Steel Producers Admit Market is Weakening and Prices Likely to Slide

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Ferrous Metals, Supply & Demand

Comments made by Dan DiMicco CEO and Chairman of mini mill steel maker Nucor last week to Wall Street analysts and reported in a Reuters article, underline the state of steel making in North America. “We do not believe that real demand has really improved much since the end of last year. And we don’t see things improving in the economy from a flat-roll standpoint or long products standpoint, whether we’re talking automotive, construction, housing, non-residential construction, oil company goods, or what have you,” said DiMicco.

Backlogs, ie orders in hand but not yet delivered, were not sufficient to predict how the fourth quarter operating rates would turn out which we may interpret to mean the steelmaker hasn’t much of a forward order book. Turning to prices, DiMicco said they did move up from month to month throughout the third quarter, but since then, there has been a definite softening on flat-rolled pricing. They admitted they have reached a peak for the time being in flat rolled pricing at the end of the third quarter.

Nucor posted their third successive quarterly loss in the third quarter, and this from arguably North America’s most successful steel producer and best placed to accommodate low capacity utilization rates because of their more flexible mini mill business model. It is highly unlikely any steel producers will be posting profits until well into next year.

Meanwhile in Europe the story is much the same, European steel industry body Eurofer came out with statements almost identical to Nucor’s blaming poor demand for continued operating losses and lack of forward orders. Finland’s two major steel producers Outokumpu and Rautarruukki both posted losses of US$97m and US$82m respectively. As in the US, the car stimulus packages have created a temporary rise in demand from automotive but as soon as the schemes come to an end so does the demand. With construction even more depressed in parts of Europe than the US, the situation does not look promising for steel makers in the first quarter of 2010.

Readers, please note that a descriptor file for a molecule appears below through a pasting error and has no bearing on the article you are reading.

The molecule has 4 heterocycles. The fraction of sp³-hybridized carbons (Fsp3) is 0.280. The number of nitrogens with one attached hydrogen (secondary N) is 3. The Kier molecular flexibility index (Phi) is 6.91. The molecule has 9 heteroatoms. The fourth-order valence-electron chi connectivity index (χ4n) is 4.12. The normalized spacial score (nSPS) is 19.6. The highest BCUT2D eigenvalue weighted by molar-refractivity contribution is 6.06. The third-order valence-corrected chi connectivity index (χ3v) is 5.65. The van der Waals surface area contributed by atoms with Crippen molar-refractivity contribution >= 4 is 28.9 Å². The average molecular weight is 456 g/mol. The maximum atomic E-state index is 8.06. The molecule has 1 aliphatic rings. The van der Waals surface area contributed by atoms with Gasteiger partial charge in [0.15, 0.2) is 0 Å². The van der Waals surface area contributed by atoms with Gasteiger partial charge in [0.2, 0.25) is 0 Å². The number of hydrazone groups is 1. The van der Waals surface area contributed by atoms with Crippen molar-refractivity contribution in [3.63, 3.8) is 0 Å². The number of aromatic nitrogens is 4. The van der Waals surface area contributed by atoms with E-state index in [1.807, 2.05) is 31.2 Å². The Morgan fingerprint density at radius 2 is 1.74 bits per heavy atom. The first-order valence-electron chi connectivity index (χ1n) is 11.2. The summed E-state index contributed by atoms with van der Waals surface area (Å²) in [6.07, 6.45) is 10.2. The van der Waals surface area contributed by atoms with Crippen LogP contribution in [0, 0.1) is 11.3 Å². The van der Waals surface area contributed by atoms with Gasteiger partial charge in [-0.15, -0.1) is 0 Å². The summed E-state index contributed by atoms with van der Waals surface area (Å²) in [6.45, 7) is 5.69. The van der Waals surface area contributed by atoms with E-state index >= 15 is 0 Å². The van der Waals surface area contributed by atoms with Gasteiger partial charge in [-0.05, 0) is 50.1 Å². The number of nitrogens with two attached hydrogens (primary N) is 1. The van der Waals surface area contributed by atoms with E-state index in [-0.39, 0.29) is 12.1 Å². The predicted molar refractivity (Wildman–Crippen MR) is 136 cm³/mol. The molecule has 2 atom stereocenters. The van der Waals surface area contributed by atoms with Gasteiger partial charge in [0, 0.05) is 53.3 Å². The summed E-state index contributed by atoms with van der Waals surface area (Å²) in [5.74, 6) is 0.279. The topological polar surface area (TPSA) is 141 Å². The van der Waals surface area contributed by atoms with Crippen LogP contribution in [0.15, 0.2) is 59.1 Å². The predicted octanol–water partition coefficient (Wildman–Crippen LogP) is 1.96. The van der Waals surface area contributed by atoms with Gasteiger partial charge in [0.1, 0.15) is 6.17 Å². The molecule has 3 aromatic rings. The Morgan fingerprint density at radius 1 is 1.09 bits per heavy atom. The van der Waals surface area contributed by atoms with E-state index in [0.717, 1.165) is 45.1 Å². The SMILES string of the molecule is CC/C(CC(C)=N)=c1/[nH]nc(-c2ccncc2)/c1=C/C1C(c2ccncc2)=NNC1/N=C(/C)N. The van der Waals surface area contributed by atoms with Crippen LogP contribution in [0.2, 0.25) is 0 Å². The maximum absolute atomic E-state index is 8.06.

Consumers on both sides of the pond can probably continue to buy only to meet demand for the rest of this year as prices ease and consider hedging a portion of their 2010 spend if the economic climate looks more positive at the turn of the year. Needless to say we too will be keeping close attention to the steel market and offering our predictions in December as to how we see the market in 2010.

–Stuart Burns

Comment (1)

  1. R J Cover says:

    One month ago, forecasting the direction of steel prices in North America seemed daunting. C4C had depleted stocks of both steel and vehicles. As automakers increased production schedules to replenish dealer vehicle inventories, steelmakers found themselves with renewed fortification of their order books. Most users found themselves scrambling for steel in the spot markets, awaiting lead times for new steel. Resolve for increasing steel prices evolved, but it was temporary. Now, the direction has become clearer. Prices are not likely to increase in early-to-mid 2010. The current SAAR is below 10 million vehicles and the 2010 forecasts of 11.5 million vehicle sales and higher are both unlikely to occur and probably won’t be drivers in increasing steel prices anyway. That level of car sales, actually thought to be anemic in prior cycles, is not high enough to drive steel mills to the high capacity utilization rates that drive price increases. And when capacity utilization rates are low, service center inventories do not deplete either, leaving the market with no drivers to push prices upward.

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